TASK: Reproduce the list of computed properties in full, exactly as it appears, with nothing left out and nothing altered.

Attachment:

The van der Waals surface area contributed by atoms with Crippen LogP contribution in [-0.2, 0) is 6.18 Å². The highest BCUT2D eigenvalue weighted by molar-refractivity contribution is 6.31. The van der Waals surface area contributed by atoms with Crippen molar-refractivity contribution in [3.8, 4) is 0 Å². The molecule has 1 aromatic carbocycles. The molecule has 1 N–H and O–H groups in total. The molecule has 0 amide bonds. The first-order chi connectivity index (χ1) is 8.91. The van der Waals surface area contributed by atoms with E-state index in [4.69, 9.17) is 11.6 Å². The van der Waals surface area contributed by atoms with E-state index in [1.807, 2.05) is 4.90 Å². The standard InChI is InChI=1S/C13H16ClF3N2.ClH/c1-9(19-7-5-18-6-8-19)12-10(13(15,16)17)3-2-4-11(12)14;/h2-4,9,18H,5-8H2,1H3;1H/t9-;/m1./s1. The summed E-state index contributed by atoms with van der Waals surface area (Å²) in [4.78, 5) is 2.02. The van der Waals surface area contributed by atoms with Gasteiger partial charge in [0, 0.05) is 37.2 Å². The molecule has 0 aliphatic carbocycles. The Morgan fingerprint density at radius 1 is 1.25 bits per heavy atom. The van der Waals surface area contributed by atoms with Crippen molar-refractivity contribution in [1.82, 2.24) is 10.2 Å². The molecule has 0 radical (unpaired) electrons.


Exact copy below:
The van der Waals surface area contributed by atoms with Crippen LogP contribution in [-0.2, 0) is 6.18 Å². The highest BCUT2D eigenvalue weighted by molar-refractivity contribution is 6.31. The van der Waals surface area contributed by atoms with Crippen molar-refractivity contribution in [3.8, 4) is 0 Å². The molecule has 1 aromatic carbocycles. The molecule has 1 N–H and O–H groups in total. The molecule has 0 amide bonds. The first-order chi connectivity index (χ1) is 8.91. The van der Waals surface area contributed by atoms with E-state index in [4.69, 9.17) is 11.6 Å². The van der Waals surface area contributed by atoms with E-state index in [1.807, 2.05) is 4.90 Å². The standard InChI is InChI=1S/C13H16ClF3N2.ClH/c1-9(19-7-5-18-6-8-19)12-10(13(15,16)17)3-2-4-11(12)14;/h2-4,9,18H,5-8H2,1H3;1H/t9-;/m1./s1. The summed E-state index contributed by atoms with van der Waals surface area (Å²) in [4.78, 5) is 2.02. The van der Waals surface area contributed by atoms with Gasteiger partial charge in [0, 0.05) is 37.2 Å². The molecule has 0 aliphatic carbocycles. The Morgan fingerprint density at radius 1 is 1.25 bits per heavy atom. The van der Waals surface area contributed by atoms with Crippen molar-refractivity contribution in [1.82, 2.24) is 10.2 Å². The molecule has 0 radical (unpaired) electrons.